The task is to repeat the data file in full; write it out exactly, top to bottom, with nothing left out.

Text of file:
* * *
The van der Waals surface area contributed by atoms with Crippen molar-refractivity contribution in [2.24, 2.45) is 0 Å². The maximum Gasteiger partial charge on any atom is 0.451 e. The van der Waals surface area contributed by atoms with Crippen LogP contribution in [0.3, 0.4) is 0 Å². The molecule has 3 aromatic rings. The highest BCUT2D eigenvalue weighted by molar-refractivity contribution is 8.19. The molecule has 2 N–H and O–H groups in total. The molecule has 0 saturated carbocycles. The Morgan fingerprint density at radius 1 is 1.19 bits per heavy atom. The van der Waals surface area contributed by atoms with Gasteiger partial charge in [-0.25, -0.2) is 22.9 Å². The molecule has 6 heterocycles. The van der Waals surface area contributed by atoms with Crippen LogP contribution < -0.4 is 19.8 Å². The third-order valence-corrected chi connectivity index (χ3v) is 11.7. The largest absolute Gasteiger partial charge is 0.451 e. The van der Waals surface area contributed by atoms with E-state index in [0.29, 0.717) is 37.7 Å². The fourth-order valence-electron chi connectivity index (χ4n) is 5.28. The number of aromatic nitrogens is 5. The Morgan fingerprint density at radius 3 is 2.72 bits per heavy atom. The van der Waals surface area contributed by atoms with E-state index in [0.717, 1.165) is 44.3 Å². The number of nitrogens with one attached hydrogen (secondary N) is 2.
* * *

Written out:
The van der Waals surface area contributed by atoms with Crippen molar-refractivity contribution in [2.24, 2.45) is 0 Å². The maximum Gasteiger partial charge on any atom is 0.451 e. The van der Waals surface area contributed by atoms with Crippen LogP contribution in [0.3, 0.4) is 0 Å². The molecule has 3 aromatic rings. The highest BCUT2D eigenvalue weighted by molar-refractivity contribution is 8.19. The molecule has 2 N–H and O–H groups in total. The molecule has 0 saturated carbocycles. The Morgan fingerprint density at radius 1 is 1.19 bits per heavy atom. The van der Waals surface area contributed by atoms with Gasteiger partial charge in [-0.25, -0.2) is 22.9 Å². The molecule has 6 heterocycles. The van der Waals surface area contributed by atoms with Crippen LogP contribution < -0.4 is 19.8 Å². The third-order valence-corrected chi connectivity index (χ3v) is 11.7. The largest absolute Gasteiger partial charge is 0.451 e. The van der Waals surface area contributed by atoms with E-state index in [0.29, 0.717) is 37.7 Å². The fourth-order valence-electron chi connectivity index (χ4n) is 5.28. The number of aromatic nitrogens is 5. The Morgan fingerprint density at radius 3 is 2.72 bits per heavy atom. The van der Waals surface area contributed by atoms with E-state index in [0.717, 1.165) is 44.3 Å². The number of nitrogens with one attached hydrogen (secondary N) is 2.